Pentagon to formulate common defence strategy for India, U.S.

| Updated: Jul 16, 2017 04:55 IST

New York [U.S.A.], July 15 (ANI): The Trump administration has placed India at the highest level in terms of defence partnership by passing an amendment that authorises the State Department and the Pentagon to develop a strategy that addresses common security challenges of both New Delhi and Washington, the role of American partners and allies in the India-U.S. defence relationship, and role of the defence technology and trade . The U.S. House has passed a $696.5 billion defence policy bill in a bi-partisan vote on Friday, which calls for strengthening military cooperation and partnership with India. The House passed the bill 344-81, with 227 Republicans and 117 Democrats who voted yes and 8 Republicans and 73 Democrats who voted no. Indian-American Congressman Ami Bera's amendment was adopted by a voice vote by the House as part of the National Defence Authorisation Act (NDAA) 2018, beginning October 1 this year. NDAA-2018 was passed by the House 344-81. The NDAA-2018 asks the State Department and the Pentagon to develop a strategy that addresses common security challenges, the role of American partners and allies in India-US defence relationship, and role of the defence technology and trade initiative. The NDAA-2017 had designated India as a major defence partner, which brings India at par with closest American partners in terms of defence trade and technology transfer. "I am grateful this amendment is passed and look forward to the Defence Department's strategy that addresses critical issues like common security challenges, the role of partners and allies, and areas for collaboration in science and technology," Bera said. The 2018 U.S. defence policy bill calls for more ships, aircraft, and soldiers, and authorises $696 billion in defence spending in fiscal year 2018, well above President Trump's request. The House's version of the 2018 National Defence Authorisation Act now awaits Senate passage of its bill so the two can be reconciled. The Senate has yet to take up the $700-billion NDAA passed by the Senate Armed Services Committee on June 28. India-U.S. defence partnership will cooperate on aerial security threats, maritime security threats, counter-proliferation, counter-piracy, and counter-terrorism. The bill would authorize $621.5 billion for the Pentagon's base budget and Energy Department nuclear programs and $75 billion for war funding, known as the Overseas Contingency Operations (OCO) account. In addition, the bill takes $10 billion in OCO dollars to pay for base budget needs. Following the passage of the National Defence Authorisation Act, the Secretary of Defence and Secretary of State will have to formulate a strategy within for advancing defence cooperation between the United States and India. NDAA needs to be passed by the Senate before it can be sent to the White House for the US President Donald Trump to sign into law. The bill proposes $621.5 billion for the base budget and $75 billion in the wartime Overseas Contingency Operations account. Of that amount, $10 billion is allocated to base budget items. (ANI)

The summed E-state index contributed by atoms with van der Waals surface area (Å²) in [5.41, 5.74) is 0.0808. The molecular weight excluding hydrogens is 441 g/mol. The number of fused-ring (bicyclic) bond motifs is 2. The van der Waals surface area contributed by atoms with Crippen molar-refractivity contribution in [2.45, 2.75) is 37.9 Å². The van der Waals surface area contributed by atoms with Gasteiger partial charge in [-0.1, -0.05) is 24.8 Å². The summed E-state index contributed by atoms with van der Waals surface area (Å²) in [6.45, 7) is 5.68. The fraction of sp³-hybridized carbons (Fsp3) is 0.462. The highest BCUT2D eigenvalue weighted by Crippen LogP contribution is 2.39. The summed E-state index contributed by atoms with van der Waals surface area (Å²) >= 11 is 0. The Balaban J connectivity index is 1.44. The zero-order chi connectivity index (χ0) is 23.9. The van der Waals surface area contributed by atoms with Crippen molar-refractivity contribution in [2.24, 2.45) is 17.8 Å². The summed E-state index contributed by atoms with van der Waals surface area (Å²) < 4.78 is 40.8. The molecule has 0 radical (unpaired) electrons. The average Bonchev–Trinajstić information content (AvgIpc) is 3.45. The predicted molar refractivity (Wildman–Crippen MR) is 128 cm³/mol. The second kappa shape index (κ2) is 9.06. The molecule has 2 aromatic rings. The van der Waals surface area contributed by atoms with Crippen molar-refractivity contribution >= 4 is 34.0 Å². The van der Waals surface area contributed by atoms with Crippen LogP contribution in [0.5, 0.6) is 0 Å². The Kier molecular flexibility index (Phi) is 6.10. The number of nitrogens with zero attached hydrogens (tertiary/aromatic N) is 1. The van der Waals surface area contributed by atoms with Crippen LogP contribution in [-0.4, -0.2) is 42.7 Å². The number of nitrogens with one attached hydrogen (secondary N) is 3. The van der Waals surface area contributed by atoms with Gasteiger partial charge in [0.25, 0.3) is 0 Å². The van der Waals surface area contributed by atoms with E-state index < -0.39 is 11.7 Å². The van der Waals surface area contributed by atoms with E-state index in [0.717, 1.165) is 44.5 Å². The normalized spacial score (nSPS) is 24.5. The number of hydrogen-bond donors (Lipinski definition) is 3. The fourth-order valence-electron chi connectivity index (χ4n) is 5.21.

iocl